Relying on section 185.35(1), the City claims that any refund is a pension “benefit” that must await its receipt of premium tax income funds. The City contends that it cannot provide a refund because it lacks sufficient premium tax income revenue. The City offers no estimate as to when such funding would be available to pay refunds. The former police officers counter that a refund is not a benefit and nothing in section 185.35(1) requires that refunds come from premium tax income funds.

The terms “benefits” and “minimum benefits” in chapter 185 are undefined. Thus, the City sees ambiguity. To resolve the purported ambiguity, the City urges us to adopt a meaning of the word “benefit” as defined by its witness from the Department of Revenue (DOR). With scant testimony about the development of an agency interpretation, the DOR witness opined that contribution refunds are “minimum benefits” that need not be refunded. We do not agree.

The DOR witness's opinion is neither binding nor persuasive. We see nothing in section 185.35(1) compelling the conclusion that a contribution refund is a benefit. Moreover, section 185.23(2) authorizes the DOR “to adopt rules pursuant to ss. 120.536(1) and 120.54 to implement the provisions of [chapter 185].” But the DOR engaged in no formal rulemaking. The DOR witness's opinion, little more than a bare assertion, does not reflect the reasoned development of agency policy. See Edward J. Seibert, A.I.A. Architect & Planner, P.A. v. Bayport Beach & Tennis Club Ass'n, 573 So.2d 889, 891 (Fla. 2d DCA 1990) (holding that expert testimony is admissible to explain the character of an object in order to determine if it complies with a statute, ordinance, or code, but an expert should not be allowed to testify concerning questions of law); Dep't of Revenue v. Vanjaria Enters., 675 So.2d 252, 255 (Fla. 5th DCA 1996) (holding that tax assessment procedure used by DOR was based on unpromulgated rule and was, thus, void); Regal Kitchens, Inc. v. Dep't of Revenue, 641 So.2d 158, 162 (Fla. 1st DCA 1994) (holding that an administrative agency may not use a declaratory statement as a vehicle for the adoption of a broad agency policy or to provide statutory or rule interpretations that apply to an entire class of persons); Wilton Manors, 2009 WL1700310, *15 (“[R]eliance on ․ ‘historical knowledge’ of the statute constitutes an unadopted rule․”).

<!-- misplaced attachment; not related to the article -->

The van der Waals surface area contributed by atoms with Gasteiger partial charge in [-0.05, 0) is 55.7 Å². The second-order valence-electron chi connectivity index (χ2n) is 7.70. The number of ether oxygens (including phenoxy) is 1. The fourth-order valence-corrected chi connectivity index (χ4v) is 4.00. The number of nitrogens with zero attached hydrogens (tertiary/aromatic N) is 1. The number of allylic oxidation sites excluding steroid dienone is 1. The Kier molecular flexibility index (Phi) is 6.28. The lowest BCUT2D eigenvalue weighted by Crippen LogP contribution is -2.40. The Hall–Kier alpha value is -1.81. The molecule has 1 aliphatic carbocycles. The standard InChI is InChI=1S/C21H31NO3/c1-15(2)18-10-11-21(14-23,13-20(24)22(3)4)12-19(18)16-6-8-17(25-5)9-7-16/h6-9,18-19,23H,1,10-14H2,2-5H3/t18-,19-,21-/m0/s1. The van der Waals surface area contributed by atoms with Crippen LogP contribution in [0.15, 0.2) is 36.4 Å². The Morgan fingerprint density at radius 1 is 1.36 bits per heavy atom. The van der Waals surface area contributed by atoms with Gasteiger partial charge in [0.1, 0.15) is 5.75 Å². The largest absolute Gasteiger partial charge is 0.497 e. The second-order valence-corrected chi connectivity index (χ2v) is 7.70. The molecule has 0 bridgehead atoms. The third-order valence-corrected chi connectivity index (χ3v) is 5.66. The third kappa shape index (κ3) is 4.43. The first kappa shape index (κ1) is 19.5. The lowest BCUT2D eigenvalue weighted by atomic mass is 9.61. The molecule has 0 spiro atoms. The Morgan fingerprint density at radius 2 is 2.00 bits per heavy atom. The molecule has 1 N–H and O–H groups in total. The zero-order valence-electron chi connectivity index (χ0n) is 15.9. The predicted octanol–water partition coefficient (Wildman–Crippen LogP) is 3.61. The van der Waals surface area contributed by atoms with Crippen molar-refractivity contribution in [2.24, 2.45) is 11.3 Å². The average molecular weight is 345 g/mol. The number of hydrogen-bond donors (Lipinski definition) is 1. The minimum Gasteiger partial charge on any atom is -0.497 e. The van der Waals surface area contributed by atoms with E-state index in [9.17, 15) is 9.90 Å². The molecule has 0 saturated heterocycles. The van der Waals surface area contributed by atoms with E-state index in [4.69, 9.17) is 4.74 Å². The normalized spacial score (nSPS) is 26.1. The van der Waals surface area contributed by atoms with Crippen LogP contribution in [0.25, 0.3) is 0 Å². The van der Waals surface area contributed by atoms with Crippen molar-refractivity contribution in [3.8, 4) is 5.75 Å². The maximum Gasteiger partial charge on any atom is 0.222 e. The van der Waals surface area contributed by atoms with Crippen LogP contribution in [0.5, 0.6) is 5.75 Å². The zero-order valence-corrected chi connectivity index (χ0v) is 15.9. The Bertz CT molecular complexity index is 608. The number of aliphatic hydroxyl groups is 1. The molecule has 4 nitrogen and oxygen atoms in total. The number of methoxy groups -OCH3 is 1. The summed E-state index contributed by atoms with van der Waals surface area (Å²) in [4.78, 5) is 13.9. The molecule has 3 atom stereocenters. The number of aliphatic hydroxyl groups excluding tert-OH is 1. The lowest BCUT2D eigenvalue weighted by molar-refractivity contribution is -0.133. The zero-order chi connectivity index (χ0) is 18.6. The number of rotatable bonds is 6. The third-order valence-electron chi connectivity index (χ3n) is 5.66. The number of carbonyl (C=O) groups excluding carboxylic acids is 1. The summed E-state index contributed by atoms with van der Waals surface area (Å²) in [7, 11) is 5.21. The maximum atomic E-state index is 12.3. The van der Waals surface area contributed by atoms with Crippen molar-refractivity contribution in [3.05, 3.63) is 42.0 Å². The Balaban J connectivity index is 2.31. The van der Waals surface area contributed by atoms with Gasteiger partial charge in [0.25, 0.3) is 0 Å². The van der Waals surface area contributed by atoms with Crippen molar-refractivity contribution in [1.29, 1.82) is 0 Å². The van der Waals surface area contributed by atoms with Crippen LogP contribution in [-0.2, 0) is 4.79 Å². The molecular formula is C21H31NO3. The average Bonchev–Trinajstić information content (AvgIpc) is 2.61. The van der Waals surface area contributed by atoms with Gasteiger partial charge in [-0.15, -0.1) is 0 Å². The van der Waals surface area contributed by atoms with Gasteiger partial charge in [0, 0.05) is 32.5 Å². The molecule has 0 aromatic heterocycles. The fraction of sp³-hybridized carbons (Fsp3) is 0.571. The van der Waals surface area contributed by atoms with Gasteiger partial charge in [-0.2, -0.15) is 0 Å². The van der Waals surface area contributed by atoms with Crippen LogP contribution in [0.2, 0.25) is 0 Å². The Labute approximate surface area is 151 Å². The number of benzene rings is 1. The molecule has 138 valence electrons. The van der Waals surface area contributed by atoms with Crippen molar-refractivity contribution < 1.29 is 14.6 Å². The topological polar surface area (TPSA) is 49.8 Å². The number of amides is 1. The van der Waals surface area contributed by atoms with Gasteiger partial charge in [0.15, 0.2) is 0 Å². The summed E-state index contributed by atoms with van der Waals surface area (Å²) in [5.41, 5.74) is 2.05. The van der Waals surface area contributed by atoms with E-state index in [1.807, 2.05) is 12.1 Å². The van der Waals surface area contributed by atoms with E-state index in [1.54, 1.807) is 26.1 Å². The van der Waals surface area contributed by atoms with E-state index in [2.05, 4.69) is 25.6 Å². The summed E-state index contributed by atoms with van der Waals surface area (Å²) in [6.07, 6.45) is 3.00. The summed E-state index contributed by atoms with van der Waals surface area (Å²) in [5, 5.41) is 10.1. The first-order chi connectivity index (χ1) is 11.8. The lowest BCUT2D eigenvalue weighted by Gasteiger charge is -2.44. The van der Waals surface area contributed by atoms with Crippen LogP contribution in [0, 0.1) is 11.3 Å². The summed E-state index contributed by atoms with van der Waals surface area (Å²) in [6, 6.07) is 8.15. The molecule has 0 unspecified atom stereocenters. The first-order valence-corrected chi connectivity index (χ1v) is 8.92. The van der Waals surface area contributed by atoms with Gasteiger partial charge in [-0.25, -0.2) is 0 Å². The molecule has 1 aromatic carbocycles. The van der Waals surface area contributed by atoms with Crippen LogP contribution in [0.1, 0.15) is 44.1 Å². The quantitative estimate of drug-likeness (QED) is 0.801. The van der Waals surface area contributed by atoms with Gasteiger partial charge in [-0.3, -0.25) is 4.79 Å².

The City also contends that our decision in City of Dunedin Municipal Firefighters Retirement System v. Dulje, 453 So.2d 177 (Fla. 2d DCA 1984), compels the conclusion that refunds are benefits. Dulje, too, provides no solace to the City. Dulje dealt with refunds from contributions to a firefighter's retirement system payable upon death and the firefighter's designation of his beneficiary(ies). Id. at 178-79. The applicable statute referred to beneficiaries of death benefits under municipal plans as well as beneficiaries under the state retirement system. Id. at 179. Because the municipal plan dictated the firefighter's beneficiaries, but the statute allowed the firefighter to designate the beneficiaries, the statute prevailed over the ordinance. Id. Dulje has no bearing on the issue before us.